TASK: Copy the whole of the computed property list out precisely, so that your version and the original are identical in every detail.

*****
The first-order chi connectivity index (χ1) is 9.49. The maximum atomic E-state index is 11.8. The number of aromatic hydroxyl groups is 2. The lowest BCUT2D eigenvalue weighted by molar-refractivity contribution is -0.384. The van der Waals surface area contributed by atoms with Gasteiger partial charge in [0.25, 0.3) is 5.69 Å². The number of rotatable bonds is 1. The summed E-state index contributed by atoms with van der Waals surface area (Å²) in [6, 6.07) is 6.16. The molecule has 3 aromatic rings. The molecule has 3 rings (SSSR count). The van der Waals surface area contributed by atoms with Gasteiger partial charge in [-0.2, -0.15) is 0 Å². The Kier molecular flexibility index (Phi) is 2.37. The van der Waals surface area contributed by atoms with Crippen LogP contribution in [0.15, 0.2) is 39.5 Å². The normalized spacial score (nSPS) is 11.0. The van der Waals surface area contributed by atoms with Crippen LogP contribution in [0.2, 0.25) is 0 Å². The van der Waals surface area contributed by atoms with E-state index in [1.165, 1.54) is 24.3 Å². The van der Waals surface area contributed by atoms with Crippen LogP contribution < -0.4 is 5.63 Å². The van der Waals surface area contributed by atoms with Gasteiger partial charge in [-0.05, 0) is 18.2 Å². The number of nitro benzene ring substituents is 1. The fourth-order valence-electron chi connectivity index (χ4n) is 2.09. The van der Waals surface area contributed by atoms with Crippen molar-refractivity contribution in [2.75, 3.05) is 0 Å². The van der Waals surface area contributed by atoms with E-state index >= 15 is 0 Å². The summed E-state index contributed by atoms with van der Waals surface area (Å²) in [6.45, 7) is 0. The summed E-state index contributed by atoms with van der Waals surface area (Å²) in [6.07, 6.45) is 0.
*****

The first-order chi connectivity index (χ1) is 9.49. The maximum atomic E-state index is 11.8. The number of aromatic hydroxyl groups is 2. The lowest BCUT2D eigenvalue weighted by molar-refractivity contribution is -0.384. The van der Waals surface area contributed by atoms with Gasteiger partial charge in [0.25, 0.3) is 5.69 Å². The number of rotatable bonds is 1. The summed E-state index contributed by atoms with van der Waals surface area (Å²) in [6, 6.07) is 6.16. The molecule has 3 aromatic rings. The molecule has 3 rings (SSSR count). The van der Waals surface area contributed by atoms with Gasteiger partial charge in [-0.2, -0.15) is 0 Å². The Kier molecular flexibility index (Phi) is 2.37. The van der Waals surface area contributed by atoms with Crippen LogP contribution in [0.15, 0.2) is 39.5 Å². The normalized spacial score (nSPS) is 11.0. The van der Waals surface area contributed by atoms with Crippen LogP contribution in [0.2, 0.25) is 0 Å². The van der Waals surface area contributed by atoms with E-state index in [1.165, 1.54) is 24.3 Å². The van der Waals surface area contributed by atoms with Crippen LogP contribution < -0.4 is 5.63 Å². The van der Waals surface area contributed by atoms with Gasteiger partial charge in [-0.05, 0) is 18.2 Å². The number of nitro benzene ring substituents is 1. The fourth-order valence-electron chi connectivity index (χ4n) is 2.09. The van der Waals surface area contributed by atoms with Crippen molar-refractivity contribution in [2.75, 3.05) is 0 Å². The van der Waals surface area contributed by atoms with E-state index >= 15 is 0 Å². The summed E-state index contributed by atoms with van der Waals surface area (Å²) in [6.45, 7) is 0. The summed E-state index contributed by atoms with van der Waals surface area (Å²) in [6.07, 6.45) is 0.